X-ray diffractometer that has a proven track record earned over many years.

Xcalibur single-crystal X-ray diffractometer from the Rigaku Oxford Diffraction division has a proven track record earned over many years. From the first Xcalibur installed in 1999, this instrument has well-deserved reputation for providing great data quality, with outstanding system reliability. Xcalibur system employs Enhance fine-focus X-ray sources, which can be either molybdenum or copper radiation and are factory pre-aligned to give maximum intensity. Coupled with the either the highly sensitive and dynamic Eos, Atlas or CCD S2 detectors, this system offers great data quality to meet the ever-increasing demands of the modern day laboratory environment.


  • Outstanding reliability the systems have been kept up-to-date with latest technology electronics and detectors
  • Access to two wavelengths gives the laboratory ultimate flexibility for research
  • Easy to operate system with user friendly software
  • Single source Xcalibur systems can benefit from an on-site upgrade to a dual-source Gemini configuration at any later date


  • Enhanced fine-focus X-ray sources with monocapillary optics
  • Easy dual-source Gemini upgrade
  • High precision kappa 4-circle kappa goniometer
  • Accepts full range of S2 CCD or HPAD detectors
  • New protection cabinet with motion enable system
  • Fully compliant with EU safety directives
  • Single, high voltage generator
  • Enhanced diagnostic firmware for improved service and support
  • Powerful external PC for instrument and experiment control
  • CrysAlisPro – Powerful, user-friendly software, with optional AutoChem2.0 for fully-automated structure solution and refinement

  • Crystallorgaphy
  • Density measurements
  • X-ray sourse with Cu anode lets you study protein molecules and determinate absolute structure
  • S2 CCD detector
  • PILATUS 200K HPAD detector
  • 4-Circle cappa goniometer: very open geometry, up to 30% faster data collections than 3-circle, high precision, motorised detector distance: 40 -150 mm

See the “Specification” part

Crystals are regular arrays of atoms, and X-rays can be considered waves of electromagnetic radiation. Atoms scatter X-ray waves, primarily through the atoms’ electrons. Just as an ocean wave striking a lighthouse produces secondary circular waves emanating from the lighthouse, so an X-ray striking an electron produces secondary spherical waves emanating from the electron. This phenomenon is known as elastic scattering, and the electron (or lighthouse) is known as the scatterer. A regular array of scatterers produces a regular array of spherical waves. Although these waves cancel one another out in most directions through destructive interference, they add constructively in a few specific directions, determined by Bragg’s law.
X-ray diffraction results from an electromagnetic wave (the X-ray) impinging on a regular array of scatterers (the repeating arrangement of atoms within the crystal).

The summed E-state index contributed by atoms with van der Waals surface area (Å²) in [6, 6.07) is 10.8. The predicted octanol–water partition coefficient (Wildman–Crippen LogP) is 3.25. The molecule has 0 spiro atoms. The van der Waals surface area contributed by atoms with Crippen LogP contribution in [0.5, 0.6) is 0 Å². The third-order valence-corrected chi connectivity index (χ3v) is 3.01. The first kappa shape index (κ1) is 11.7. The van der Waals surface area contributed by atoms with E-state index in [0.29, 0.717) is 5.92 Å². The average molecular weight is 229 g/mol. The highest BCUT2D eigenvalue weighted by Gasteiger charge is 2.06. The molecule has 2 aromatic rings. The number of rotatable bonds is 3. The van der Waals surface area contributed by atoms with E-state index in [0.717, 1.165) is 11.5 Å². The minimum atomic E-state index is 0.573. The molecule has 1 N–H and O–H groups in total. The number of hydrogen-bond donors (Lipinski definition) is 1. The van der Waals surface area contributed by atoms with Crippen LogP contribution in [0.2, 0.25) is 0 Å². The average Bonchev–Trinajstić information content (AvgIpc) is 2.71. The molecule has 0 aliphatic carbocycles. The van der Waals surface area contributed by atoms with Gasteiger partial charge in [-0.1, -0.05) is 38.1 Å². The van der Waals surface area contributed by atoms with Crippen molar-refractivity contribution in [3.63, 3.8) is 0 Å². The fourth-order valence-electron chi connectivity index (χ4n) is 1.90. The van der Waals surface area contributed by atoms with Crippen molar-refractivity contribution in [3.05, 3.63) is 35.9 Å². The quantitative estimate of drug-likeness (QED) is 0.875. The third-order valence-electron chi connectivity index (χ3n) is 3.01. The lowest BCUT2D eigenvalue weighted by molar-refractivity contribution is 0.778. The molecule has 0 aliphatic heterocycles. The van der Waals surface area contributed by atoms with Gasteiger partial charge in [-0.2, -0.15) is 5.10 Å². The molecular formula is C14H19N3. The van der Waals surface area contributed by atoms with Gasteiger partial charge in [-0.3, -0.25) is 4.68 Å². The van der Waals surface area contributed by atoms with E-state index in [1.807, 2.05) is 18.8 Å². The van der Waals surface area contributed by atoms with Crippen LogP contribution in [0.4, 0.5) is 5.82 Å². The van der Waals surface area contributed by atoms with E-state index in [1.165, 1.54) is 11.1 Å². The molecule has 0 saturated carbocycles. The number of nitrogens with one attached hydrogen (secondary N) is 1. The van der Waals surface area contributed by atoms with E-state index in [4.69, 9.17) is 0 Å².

X-rays are used to produce the diffraction pattern because their wavelength is typically the same order of magnitude (1–100 angstroms) as the spacing between planes in the crystal. In principle, any wave impinging on a regular array of scatterers produces diffraction, as predicted first by Francesco Maria Grimaldi in 1665. To produce significant diffraction, the spacing between the scatterers and the wavelength of the impinging wave should be similar in size. For illustration, the diffraction of sunlight through a bird’s feather was first reported by James Gregory in the later 17th century. The first artificial diffraction gratings for visible light were constructed by David Rittenhouse in 1787, and Joseph von Fraunhofer in 1821. However, visible light has too long a wavelength (typically, 5500 angstroms) to observe diffraction from crystals. Prior to the first X-ray diffraction experiments, the spacings between lattice planes in a crystal were not known with certainty.
The idea that crystals could be used as a diffraction grating for X-rays arose in 1912 in a conversation between Paul Peter Ewald and Max von Laue in the English Garden in Munich. Ewald had proposed a resonator model of crystals for his thesis, but this model could not be validated using visible light, since the wavelength was much larger than the spacing between the resonators. Von Laue realized that electromagnetic radiation of a shorter wavelength was needed to observe such small spacings, and suggested that X-rays might have a wavelength comparable to the unit-cell spacing in crystals. Von Laue worked with two technicians, Walter Friedrich and his assistant Paul Knipping, to shine a beam of X-rays through a copper sulfate crystal and record its diffraction on a photographic plate. After being developed, the plate showed a large number of well-defined spots arranged in a pattern of intersecting circles around the spot produced by the central beam. Von Laue developed a law that connects the scattering angles and the size and orientation of the unit-cell spacings in the crystal, for which he was awarded the Nobel Prize in Physics in 1914.